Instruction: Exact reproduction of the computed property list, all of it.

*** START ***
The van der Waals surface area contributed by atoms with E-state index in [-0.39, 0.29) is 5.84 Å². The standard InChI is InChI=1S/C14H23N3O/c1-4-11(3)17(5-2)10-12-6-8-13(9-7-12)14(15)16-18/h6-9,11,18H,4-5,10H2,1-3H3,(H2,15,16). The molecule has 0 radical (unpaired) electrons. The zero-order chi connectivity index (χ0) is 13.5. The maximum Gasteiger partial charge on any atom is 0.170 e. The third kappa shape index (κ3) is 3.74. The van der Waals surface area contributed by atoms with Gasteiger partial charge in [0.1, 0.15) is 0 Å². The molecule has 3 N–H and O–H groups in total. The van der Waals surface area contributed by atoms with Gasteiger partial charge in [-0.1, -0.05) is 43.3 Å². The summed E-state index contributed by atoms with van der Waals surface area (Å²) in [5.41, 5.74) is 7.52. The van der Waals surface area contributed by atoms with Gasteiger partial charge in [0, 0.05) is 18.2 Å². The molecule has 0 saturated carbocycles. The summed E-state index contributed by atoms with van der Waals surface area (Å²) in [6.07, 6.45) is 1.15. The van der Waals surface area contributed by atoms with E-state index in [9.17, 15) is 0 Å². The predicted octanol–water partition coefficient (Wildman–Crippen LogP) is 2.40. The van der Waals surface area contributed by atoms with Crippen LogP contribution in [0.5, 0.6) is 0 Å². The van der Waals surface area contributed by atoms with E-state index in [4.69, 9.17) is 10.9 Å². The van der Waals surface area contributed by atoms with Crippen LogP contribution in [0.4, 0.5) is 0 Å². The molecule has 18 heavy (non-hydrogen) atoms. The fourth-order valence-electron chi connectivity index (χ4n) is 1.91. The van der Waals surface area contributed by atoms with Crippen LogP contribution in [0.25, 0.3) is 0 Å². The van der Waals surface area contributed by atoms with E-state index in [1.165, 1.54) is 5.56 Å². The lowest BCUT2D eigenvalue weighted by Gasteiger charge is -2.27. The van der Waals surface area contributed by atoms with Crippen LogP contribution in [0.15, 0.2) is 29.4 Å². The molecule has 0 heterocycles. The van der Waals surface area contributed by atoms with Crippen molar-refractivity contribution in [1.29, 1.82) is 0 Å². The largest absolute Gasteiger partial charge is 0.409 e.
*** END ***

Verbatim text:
The van der Waals surface area contributed by atoms with E-state index in [-0.39, 0.29) is 5.84 Å². The standard InChI is InChI=1S/C14H23N3O/c1-4-11(3)17(5-2)10-12-6-8-13(9-7-12)14(15)16-18/h6-9,11,18H,4-5,10H2,1-3H3,(H2,15,16). The molecule has 0 radical (unpaired) electrons. The zero-order chi connectivity index (χ0) is 13.5. The maximum Gasteiger partial charge on any atom is 0.170 e. The third kappa shape index (κ3) is 3.74. The van der Waals surface area contributed by atoms with Gasteiger partial charge in [0.1, 0.15) is 0 Å². The molecule has 3 N–H and O–H groups in total. The van der Waals surface area contributed by atoms with Gasteiger partial charge in [-0.1, -0.05) is 43.3 Å². The summed E-state index contributed by atoms with van der Waals surface area (Å²) in [5.41, 5.74) is 7.52. The van der Waals surface area contributed by atoms with Gasteiger partial charge in [0, 0.05) is 18.2 Å². The molecule has 0 saturated carbocycles. The summed E-state index contributed by atoms with van der Waals surface area (Å²) in [6.07, 6.45) is 1.15. The van der Waals surface area contributed by atoms with E-state index in [9.17, 15) is 0 Å². The predicted octanol–water partition coefficient (Wildman–Crippen LogP) is 2.40. The van der Waals surface area contributed by atoms with Crippen LogP contribution in [0.5, 0.6) is 0 Å². The van der Waals surface area contributed by atoms with E-state index in [4.69, 9.17) is 10.9 Å². The van der Waals surface area contributed by atoms with Crippen LogP contribution in [0.4, 0.5) is 0 Å². The molecule has 18 heavy (non-hydrogen) atoms. The fourth-order valence-electron chi connectivity index (χ4n) is 1.91. The van der Waals surface area contributed by atoms with Crippen LogP contribution in [0.25, 0.3) is 0 Å². The van der Waals surface area contributed by atoms with E-state index in [1.165, 1.54) is 5.56 Å². The lowest BCUT2D eigenvalue weighted by Gasteiger charge is -2.27. The van der Waals surface area contributed by atoms with Crippen LogP contribution in [0.15, 0.2) is 29.4 Å². The molecule has 0 heterocycles. The van der Waals surface area contributed by atoms with Crippen molar-refractivity contribution in [1.29, 1.82) is 0 Å². The largest absolute Gasteiger partial charge is 0.409 e.